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Save vs. Illusion (our hobby)

June 3, 2008

Watching gamerdom go into the usual frenzies about this week’s upcoming release of D&D 4th Edition is… making my head hurt. As much as I like D&D, and like the design thinking they’ve shared behind 4th edition, I need to break some illusions about D&D, and our hobby.

D&D will never usher in a new renaissance of roleplaying

This isn’t because D&D is a bad game, nor because it’s “hack & slashy”, or that kids these days can’t use their imaginations. D&D will never become the gate it was in the 80’s because it’s out of touch with kids these days.

D&D has fallen out of touch with what kids want, and never developed a strong name brand. While some were hailing Eberron as “innovative”, steampunk and magitech ideas were pretty much standard fare for kids playing videogames in the early 90’s (FF6 anyone?). D&D sits halfway between the uber GRIM of Warhammer and the PRETTY of anime, capturing neither audience really. The sad fact is, the strongest product element to come out of D&D is a character named Drizzt whose appearance is problematic to say the least.

D&D has long since stopped being the way in which kids learn about roleplaying

Sounds insane, doesn’t it? Only if you imagine that roleplaying is limited to rolling dice on a tabletop. Most kids learn about roleplaying, and engage in it, online, via chat, forum games or MMOs. Roleplaying is happening all the time, it just happens to have left D&D behind years ago. The game that figures out how to tap into that market, to produce a set of rules that work in a compelling fashion greater than what can be had by unstructured group consensus (as Vincent pointed out), that’s going to usher in the new wave of roleplaying.

Videogames are a 6 billion dollar industry. There’s a reason for that.

“ZOMG! D&D is becoming a videogame! There’s no room for the imagination anymore!”

Tabletop roleplaying has a strength that videogames can never match- the power of group consensus- if everyone wants the game to work differently, they simply agree on it, and off they go. Much easier than hacking a videogame. Just the same, this advantage has left the tabletop hobby in a bad place in terms of innovation, for the most part, being very slight adjustments to rates of reward/advancement, or odds of success/failure, and little in terms of actual structure of play.

Meanwhile, videogames have nothing but rules. They’ve been doing this 30 years as well, and they’ve looked at tactics, choices, reward cycles, learning curves, player feedback, and a ton of things which, ultimately has made stronger games. And yes, this is more than just better graphics.

To me, it is literally INSANE to think of designing any kind of game these days without looking at videogames (and probably CCGs and boardgames too). Why would you not loot hard earned lessons?

I mean, I’m excited for 4E and would like it to do well. But if people want to ask why tabletop roleplaying stays a marginalized form of gaming, especially since there’s so many more people into games overall than any other time in history?

Imagine if videogames still framed their aspirations and their hobby around Pong, even awesome Plasma Pong? Yeah, exactly.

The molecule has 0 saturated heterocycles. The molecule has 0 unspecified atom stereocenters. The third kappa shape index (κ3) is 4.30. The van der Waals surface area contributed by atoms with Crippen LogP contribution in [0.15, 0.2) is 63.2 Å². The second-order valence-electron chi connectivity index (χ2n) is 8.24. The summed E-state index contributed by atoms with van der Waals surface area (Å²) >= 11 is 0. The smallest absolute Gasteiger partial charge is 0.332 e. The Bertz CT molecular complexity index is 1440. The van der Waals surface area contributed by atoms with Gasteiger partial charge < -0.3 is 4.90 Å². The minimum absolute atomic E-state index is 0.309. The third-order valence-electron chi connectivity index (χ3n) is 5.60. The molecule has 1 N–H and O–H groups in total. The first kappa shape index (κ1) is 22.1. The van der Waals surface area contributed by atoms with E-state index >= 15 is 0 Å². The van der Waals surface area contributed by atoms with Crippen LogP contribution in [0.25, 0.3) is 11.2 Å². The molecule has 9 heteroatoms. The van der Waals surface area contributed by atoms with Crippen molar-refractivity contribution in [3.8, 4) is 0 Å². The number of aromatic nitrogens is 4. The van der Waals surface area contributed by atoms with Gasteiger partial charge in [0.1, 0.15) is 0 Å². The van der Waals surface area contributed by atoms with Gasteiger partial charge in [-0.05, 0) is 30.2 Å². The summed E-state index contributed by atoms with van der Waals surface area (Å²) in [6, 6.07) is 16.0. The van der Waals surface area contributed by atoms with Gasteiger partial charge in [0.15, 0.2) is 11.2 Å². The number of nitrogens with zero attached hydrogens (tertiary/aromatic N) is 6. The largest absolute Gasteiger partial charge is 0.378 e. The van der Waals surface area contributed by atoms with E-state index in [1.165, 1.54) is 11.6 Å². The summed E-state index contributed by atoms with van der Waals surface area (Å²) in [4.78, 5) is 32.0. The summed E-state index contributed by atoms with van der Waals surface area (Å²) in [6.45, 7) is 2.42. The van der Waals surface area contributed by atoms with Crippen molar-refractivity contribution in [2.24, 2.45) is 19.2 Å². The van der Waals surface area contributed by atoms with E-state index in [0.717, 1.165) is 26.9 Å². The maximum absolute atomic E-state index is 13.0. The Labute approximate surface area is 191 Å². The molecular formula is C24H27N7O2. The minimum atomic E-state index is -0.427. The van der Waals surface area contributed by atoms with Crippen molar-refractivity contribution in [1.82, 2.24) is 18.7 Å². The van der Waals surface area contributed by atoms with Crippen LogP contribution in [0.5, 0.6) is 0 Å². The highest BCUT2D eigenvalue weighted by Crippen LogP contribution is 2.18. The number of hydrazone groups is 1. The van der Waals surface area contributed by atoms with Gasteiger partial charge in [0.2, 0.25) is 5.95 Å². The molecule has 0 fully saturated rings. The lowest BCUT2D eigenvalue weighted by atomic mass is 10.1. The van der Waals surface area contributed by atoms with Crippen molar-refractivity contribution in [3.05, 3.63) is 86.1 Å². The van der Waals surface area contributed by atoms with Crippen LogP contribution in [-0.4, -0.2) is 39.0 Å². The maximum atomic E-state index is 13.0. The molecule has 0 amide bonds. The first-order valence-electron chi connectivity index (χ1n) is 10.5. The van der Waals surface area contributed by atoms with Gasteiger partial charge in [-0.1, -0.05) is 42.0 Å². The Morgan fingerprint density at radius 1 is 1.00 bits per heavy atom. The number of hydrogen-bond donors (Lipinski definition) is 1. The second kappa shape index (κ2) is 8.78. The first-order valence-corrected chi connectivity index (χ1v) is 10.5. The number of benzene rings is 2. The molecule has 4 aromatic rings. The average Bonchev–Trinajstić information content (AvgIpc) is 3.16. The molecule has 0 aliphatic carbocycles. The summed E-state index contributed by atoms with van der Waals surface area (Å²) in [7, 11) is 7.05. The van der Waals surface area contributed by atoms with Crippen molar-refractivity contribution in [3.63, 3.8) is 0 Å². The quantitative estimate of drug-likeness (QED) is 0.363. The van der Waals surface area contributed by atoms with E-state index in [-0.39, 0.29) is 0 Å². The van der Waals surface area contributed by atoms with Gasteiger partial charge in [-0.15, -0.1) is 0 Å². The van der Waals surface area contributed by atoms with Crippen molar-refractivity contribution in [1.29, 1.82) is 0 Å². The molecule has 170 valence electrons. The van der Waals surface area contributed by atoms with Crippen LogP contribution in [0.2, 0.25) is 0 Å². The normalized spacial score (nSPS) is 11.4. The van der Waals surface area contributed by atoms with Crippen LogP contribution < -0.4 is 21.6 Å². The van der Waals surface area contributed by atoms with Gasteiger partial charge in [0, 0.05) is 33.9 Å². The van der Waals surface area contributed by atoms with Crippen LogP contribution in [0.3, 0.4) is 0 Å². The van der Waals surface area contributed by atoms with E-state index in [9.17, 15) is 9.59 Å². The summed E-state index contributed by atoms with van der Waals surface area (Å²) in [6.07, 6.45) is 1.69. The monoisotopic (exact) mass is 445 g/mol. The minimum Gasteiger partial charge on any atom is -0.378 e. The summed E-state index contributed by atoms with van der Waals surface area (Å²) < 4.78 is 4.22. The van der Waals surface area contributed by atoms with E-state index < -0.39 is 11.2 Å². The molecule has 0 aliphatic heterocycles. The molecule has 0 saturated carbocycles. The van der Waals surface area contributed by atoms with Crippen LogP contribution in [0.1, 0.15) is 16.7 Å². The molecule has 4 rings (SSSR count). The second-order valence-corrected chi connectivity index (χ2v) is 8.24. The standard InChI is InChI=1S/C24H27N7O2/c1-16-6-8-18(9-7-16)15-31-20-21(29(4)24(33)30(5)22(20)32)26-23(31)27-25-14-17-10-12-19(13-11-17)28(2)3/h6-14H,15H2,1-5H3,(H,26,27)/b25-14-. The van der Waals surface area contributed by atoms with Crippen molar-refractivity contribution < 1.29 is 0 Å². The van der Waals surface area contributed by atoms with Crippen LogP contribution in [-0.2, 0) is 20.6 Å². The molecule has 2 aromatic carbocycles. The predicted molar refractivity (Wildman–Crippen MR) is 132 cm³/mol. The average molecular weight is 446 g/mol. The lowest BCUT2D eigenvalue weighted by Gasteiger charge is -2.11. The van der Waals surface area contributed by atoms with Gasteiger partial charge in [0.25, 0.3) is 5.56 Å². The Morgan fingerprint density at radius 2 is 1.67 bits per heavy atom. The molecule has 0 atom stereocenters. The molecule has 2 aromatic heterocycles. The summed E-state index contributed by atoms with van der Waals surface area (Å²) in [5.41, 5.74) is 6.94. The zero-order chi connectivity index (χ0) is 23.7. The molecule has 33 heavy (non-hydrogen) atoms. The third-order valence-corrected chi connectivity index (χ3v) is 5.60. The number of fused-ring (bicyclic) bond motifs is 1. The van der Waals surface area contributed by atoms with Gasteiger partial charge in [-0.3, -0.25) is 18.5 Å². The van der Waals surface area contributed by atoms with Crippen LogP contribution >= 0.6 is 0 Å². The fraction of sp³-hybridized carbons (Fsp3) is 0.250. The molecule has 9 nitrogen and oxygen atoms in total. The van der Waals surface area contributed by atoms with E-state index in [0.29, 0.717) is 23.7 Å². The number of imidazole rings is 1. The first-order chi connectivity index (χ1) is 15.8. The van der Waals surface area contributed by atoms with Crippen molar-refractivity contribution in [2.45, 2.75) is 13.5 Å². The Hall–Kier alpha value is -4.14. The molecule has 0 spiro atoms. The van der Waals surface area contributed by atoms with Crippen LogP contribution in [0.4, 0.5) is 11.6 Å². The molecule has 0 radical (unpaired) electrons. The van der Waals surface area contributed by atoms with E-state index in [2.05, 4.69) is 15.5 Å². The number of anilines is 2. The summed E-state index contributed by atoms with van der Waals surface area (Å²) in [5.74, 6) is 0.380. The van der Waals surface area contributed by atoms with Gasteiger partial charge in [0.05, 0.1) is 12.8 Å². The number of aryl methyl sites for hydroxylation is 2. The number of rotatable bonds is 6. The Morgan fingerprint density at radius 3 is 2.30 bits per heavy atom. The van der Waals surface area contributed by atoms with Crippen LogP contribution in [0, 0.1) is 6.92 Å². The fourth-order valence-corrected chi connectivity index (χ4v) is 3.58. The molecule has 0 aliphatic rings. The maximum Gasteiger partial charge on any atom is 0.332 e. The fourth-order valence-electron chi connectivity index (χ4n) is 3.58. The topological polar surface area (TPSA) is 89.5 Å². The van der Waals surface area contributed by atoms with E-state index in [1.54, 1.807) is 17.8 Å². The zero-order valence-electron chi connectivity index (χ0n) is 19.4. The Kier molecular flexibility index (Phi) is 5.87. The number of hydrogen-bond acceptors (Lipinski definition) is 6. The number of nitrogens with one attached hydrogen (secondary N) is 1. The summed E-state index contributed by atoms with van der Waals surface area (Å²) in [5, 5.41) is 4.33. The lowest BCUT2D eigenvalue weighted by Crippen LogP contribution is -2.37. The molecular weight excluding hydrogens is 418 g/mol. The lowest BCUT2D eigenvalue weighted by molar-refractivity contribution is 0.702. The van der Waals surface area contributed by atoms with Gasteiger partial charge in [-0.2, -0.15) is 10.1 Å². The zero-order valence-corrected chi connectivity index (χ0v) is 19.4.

Gaming is so much bigger.

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6 comments

  1. Yup. This was my main concern with the way Chris Pramas and Erik Mona were talking about D&D on the recent Green Ronin podcast episode. D&D4, as good as it may be, is not offering anything fresh, any hook that will snare people not already interested in D&D. It is not progressive in any sense of the word, but deeply conservative. It may be the best system in the world for creating First Edition style dungeon crawls, but it doesn’t take us somewhere new and exciting or show us things we’ve never seen before.


  2. Hi Jonathan,

    This is less of a criticism of D&D and more of a criticism of the culture of roleplaying and the pinning all hopes upon it.

    It’s an incredibly narrow vision which neglects to look at gaming as a whole, much of which are doing things to connect to kids, borrow innovations, and look at the larger market in which they operate.

    D&D generally does what it does very well.

    It’s what passes for tabletop roleplaying culture, which is failing, failing to grasp that it’s gotten frozen – just because D&D was the main gate in the 80’s, does not mean it’s a viable gate anymore for reaching the mainstream.


  3. Interesting post. Not sure I follow the entire point, but you raise some interesting observations.

    On that note, I have a few observations of my own that I’d like to share. You mention that D&D “…never developed a strong name brand.” I’d offer that if you asked a random stranger almost anywhere in the civilized world if they’ve heard of Dungeons & Dragons, more often than not you’d get a “Yes.”

    In my personal experiences traveling in the U.S. and abroad, I haven’t met a person yet, who when I say that I’m into Role Playing Games has responded, “Oh, do you play Dungeons & Dragons.”

    Even if only from historical reputation (good and bad) D&D has in fact become a larger cultural identity and response to what Role Playing Games are, or were.

    Setting aside all of the philosophical and mechanical differences (good or bad) of D&D compared to more modern RPGs (Indie or larger commercial publications), one could reasonably argue that in the larger scheme of things, D&D has soaked into the conscious of society as what an RPG is. That, I offer, is immense brand awareness, regardless of D&Ds strength in the market of RPGs.

    You also mentioned that “To me, it is literally INSANE to think of designing any kind of game these days without looking at videogames…” I think that the fundamental principles of the videogame reward system architecture is fatally flawed and does not belong in tabletop RPGs. Further, the “power up” and immediate gratification model builds a false sense of entitlement that I truly feel is having a measurable, negative effect on how people respond to games in general these days.